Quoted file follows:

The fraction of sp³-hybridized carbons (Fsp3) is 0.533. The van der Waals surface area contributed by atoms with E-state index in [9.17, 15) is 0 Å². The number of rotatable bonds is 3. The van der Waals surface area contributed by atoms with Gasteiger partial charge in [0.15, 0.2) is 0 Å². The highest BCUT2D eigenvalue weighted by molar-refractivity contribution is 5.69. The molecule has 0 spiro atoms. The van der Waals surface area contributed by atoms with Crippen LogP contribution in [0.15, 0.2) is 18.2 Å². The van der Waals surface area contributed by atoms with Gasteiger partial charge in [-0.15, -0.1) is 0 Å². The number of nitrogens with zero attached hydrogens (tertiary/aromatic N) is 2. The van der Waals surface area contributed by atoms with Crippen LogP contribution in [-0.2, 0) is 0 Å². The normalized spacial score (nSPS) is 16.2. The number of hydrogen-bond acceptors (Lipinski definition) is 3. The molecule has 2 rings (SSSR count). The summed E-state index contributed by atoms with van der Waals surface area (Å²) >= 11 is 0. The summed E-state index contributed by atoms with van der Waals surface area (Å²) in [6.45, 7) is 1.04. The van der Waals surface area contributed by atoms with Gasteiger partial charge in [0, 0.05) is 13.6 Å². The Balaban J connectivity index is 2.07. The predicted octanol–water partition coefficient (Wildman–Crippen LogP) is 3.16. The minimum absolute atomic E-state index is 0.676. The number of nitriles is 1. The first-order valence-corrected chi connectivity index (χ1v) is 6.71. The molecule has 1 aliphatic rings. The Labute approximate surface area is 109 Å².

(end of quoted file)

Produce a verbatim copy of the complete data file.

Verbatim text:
The fraction of sp³-hybridized carbons (Fsp3) is 0.533. The van der Waals surface area contributed by atoms with E-state index in [9.17, 15) is 0 Å². The number of rotatable bonds is 3. The van der Waals surface area contributed by atoms with Gasteiger partial charge in [0.15, 0.2) is 0 Å². The highest BCUT2D eigenvalue weighted by molar-refractivity contribution is 5.69. The molecule has 0 spiro atoms. The van der Waals surface area contributed by atoms with Crippen LogP contribution in [0.15, 0.2) is 18.2 Å². The van der Waals surface area contributed by atoms with Gasteiger partial charge in [-0.15, -0.1) is 0 Å². The number of nitrogens with zero attached hydrogens (tertiary/aromatic N) is 2. The van der Waals surface area contributed by atoms with Crippen LogP contribution in [-0.2, 0) is 0 Å². The normalized spacial score (nSPS) is 16.2. The number of hydrogen-bond acceptors (Lipinski definition) is 3. The molecule has 2 rings (SSSR count). The summed E-state index contributed by atoms with van der Waals surface area (Å²) >= 11 is 0. The summed E-state index contributed by atoms with van der Waals surface area (Å²) in [6.45, 7) is 1.04. The van der Waals surface area contributed by atoms with Gasteiger partial charge in [0, 0.05) is 13.6 Å². The Balaban J connectivity index is 2.07. The predicted octanol–water partition coefficient (Wildman–Crippen LogP) is 3.16. The minimum absolute atomic E-state index is 0.676. The number of nitriles is 1. The first-order valence-corrected chi connectivity index (χ1v) is 6.71. The molecule has 1 aliphatic rings. The Labute approximate surface area is 109 Å².